I started curating last year out of necessity. Seeing so many amazing artists online while in COVID lockdowns, I kept thinking to myself: “We’re all about to get vaccinated. The world is going to open back up. People are craving the things we’ve missed for a year. Why isn’t this artist or that artist being shown in museums, or even galleries?” It didn’t really seem like anyone with influence in the traditional art world or even Web3 was interested in uplifting what is really going on in the culture.

So I approached a small gallery here in NYC and pitched them on this big idea for a show called “Metaphysical.” The main idea was to bring artists making both physical and digital art into an IRL gallery, and showcase both types of work from each artist. I wanted to juxtapose mediums and show the similarities and differences between each artist’s mediums. I really wanted people who didn’t get NFTs to walk away and at least ask questions about NFTs, rather than dismiss them. 

Most of my favorite artists came on board for that show and it was a big success, after loads of hard work. A lot of people walked away impacted by that experience. The art was amazing, and all the NFTs sold. It was the first time most of the artists in the show were exhibited in NYC, or any gallery at all. 

My favorite memories from that experience are definitely working on a lot of behind-the-scenes set up with friends, especially the homie Squibs. We work on a lot of projects together, and he really helped bring my vision to life with the flyers and other components that tied the experience together. He also had a banging DJ set at the afterparty.

Another memory that comes to mind is having two of the featured artists, Sean Williams and Sophie Sturdevant, over for dinner the next night, and them being just the greatest humans. They were so grateful and excited about the whole show, and us bonding through this tangible, real life experience we shared. Both of them heavily encouraged me to take this seriously and keep going with it. 

The result of that show for me personally encouraged me that I could pursue art and curation as a career, which I’m focused on now, about 6 months later. A big goal of mine is to scale this show to a larger production and bring it to more cities. 

A few months later, I met even more NFT/art Twitter friends IRL at NFT NYC, which led to doing lots of stuff at Art Basel Miami. I was planning on going to Basel for the first time, for fun, and that week turned into non-stop work (and a lot of fun). But mostly work, haha. Directly after NFT NYC, I started calling friends to talk about what we liked and didn’t like about the week of events. Pretty much everyone not associated with a major platform or whatever agreed that there was a bit of an elitist, exclusionary feeling in the air around some events, and we wanted to create a space that felt welcoming. Specifically to marginalized communities. 

Very quickly, a call with my friend Modi turned into a three-way call with our mutual friend Chris Cadaver. I mentioned what we were talking about to Latashá, and she wanted to join forces on putting something together. With about two weeks of work and group chats and group calls, and raising over $100K, we produced an amazing one day event called ZORATOPIA IRL.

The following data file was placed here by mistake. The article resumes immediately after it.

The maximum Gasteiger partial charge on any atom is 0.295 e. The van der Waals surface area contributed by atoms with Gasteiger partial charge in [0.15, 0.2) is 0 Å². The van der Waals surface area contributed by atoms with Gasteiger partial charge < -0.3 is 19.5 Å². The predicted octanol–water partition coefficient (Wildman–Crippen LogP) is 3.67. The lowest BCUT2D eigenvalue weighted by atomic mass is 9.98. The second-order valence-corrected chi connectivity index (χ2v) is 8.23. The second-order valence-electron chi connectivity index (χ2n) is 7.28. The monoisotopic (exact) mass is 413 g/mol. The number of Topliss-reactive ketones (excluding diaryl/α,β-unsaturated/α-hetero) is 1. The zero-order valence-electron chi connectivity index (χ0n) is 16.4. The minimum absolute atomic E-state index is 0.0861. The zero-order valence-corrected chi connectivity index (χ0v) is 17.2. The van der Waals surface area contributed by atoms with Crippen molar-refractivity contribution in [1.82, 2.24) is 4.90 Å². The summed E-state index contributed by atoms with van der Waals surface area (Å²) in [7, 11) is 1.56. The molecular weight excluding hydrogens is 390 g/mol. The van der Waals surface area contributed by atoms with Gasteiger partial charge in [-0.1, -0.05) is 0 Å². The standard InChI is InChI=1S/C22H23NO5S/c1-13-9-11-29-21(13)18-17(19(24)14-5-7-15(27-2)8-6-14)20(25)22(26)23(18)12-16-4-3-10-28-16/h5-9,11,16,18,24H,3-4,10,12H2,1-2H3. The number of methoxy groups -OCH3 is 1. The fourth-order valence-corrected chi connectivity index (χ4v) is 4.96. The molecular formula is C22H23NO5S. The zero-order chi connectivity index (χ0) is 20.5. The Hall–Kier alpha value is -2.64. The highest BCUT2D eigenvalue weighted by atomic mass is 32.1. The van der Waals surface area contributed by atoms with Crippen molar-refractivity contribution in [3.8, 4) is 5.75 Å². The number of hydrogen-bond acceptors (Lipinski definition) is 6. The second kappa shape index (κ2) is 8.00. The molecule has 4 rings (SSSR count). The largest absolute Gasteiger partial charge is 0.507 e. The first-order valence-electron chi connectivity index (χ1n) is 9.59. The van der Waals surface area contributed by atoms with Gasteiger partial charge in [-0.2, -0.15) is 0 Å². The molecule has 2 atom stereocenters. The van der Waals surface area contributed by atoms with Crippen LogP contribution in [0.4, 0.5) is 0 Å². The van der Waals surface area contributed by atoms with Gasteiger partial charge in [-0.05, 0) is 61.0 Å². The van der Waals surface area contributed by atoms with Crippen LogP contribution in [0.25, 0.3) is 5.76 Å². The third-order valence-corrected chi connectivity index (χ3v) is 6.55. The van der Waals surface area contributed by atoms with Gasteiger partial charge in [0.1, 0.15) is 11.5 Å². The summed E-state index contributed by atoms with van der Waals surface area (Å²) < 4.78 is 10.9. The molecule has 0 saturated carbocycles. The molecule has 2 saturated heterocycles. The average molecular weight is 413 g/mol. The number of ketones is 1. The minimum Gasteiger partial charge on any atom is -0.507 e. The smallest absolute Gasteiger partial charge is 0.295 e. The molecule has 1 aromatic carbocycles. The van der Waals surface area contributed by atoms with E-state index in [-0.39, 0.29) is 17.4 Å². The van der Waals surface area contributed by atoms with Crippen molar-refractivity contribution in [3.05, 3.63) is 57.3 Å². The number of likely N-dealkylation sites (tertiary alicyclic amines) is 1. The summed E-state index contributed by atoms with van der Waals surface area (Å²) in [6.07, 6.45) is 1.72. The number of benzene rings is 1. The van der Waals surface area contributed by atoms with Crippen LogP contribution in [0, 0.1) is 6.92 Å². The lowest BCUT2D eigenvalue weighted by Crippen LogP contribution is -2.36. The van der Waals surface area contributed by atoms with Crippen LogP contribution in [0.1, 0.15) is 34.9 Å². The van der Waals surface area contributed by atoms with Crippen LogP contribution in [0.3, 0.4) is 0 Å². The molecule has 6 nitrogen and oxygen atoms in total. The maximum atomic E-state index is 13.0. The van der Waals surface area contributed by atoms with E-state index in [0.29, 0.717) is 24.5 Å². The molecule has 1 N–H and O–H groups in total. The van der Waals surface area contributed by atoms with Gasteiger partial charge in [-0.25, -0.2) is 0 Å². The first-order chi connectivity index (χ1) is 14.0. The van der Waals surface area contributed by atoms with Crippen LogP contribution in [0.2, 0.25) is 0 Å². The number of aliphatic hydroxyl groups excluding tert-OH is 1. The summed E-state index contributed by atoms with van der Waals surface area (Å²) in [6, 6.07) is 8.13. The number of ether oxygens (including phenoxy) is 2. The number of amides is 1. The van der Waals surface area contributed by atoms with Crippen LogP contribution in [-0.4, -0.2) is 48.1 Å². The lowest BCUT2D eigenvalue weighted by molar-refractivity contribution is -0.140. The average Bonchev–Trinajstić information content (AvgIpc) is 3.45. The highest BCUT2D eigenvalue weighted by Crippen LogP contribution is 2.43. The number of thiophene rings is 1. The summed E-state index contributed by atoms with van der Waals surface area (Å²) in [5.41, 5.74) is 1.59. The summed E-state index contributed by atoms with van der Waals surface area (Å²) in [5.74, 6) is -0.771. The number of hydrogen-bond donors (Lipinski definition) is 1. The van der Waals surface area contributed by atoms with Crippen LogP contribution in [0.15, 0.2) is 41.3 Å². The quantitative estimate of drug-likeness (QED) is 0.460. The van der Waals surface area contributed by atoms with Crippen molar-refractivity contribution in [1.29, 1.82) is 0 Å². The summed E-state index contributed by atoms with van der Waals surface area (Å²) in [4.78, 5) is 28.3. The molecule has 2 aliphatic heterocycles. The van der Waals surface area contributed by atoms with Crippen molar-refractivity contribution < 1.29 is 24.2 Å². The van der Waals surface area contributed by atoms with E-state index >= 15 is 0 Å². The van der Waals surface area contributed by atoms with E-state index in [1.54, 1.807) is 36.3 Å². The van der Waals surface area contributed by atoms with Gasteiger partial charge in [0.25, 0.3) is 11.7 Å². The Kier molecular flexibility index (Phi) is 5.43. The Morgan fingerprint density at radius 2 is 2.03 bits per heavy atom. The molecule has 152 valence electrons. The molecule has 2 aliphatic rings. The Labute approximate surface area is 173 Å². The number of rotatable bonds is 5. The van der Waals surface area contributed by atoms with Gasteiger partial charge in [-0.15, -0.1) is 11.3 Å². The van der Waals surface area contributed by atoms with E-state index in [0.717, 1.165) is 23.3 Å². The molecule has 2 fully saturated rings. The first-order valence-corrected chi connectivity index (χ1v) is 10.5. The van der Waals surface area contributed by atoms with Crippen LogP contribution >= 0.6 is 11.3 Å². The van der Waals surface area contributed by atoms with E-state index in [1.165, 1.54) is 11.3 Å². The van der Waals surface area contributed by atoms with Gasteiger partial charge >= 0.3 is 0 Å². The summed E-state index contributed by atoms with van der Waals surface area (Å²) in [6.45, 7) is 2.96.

Around the same time, I was asked to show art at the digital gallery at DCentralcon, which is an NFT/De-Fi conference. I told them I would if I could bring some friends to show alongside, which quickly led to them asking me to curate the entire gallery. I also had the opportunity to show and bring a small group of artists into the NFT BZL event. 

I asked over 60 artists, predominantly artists of color, women, and other underrepresented voices to participate and really own that platform. As it was all coming together, it felt like a meeting of the TL’s dopest artists, so jokingly, and then very seriously, I called the show “For The TL.” Now that group of artists is something of a loose collective. We will definitely be showing more work together and experimenting with some cool, fun ideas this year. 

What’s one goal for yourself for 2022? 

One goal I have in 2022 is to prove the concept of these IRL events, particularly “Metaphysical” on a much larger scale through an incredible experience. It’s going to happen.

Words of advice for people just beginning to create/experienced artists? 

Don’t be afraid. May sound corny, but pretty much all creatives face a level of imposter syndrome from time to time, so seriously, just make stuff you wanna see in the world and share it. Be yourself. Double down on you and bring your value and values to the world.

Any shoutouts to people? 

I want to shout out literally everyone, and it’s gonna be tough. I have to shout out my girlfriend Sara, who is incredibly supportive of my creative endeavors and is an amazing creator herself!

Man like Squibs, who trusted my crazy ass when I called him about getting into NFTs in 2020. Sean and Sophie, y’all are literally family and I love you guys so much. Elijah Kuhaupt, aka the GOAT. Chris Cadaver, another GOAT. 

In fact, let me list more GOATs who inspire me literally everyday: Vinnie Hager, MEW (<3), Latashá, Sirsu, Jah, Karisma, Bobbi Cai, Adam Zafrian, Dimithry Victor, Myriad, Zainah Jaz aka Blacksneakers, Wolfbelly :), Niall Ashley, Bryan Brinkman, Elise Swopes, Bria, Yos, Klara, SamJ, Null. I’m gonna feel so terrible for forgetting people, but I’m trying to list everyone. Rich Nardo, can’t forget FAITH LOVE, Heno, Stonez, peenpoon, NICKYCHULO. There’s a crazy amount of amazing people I’ve met through all this.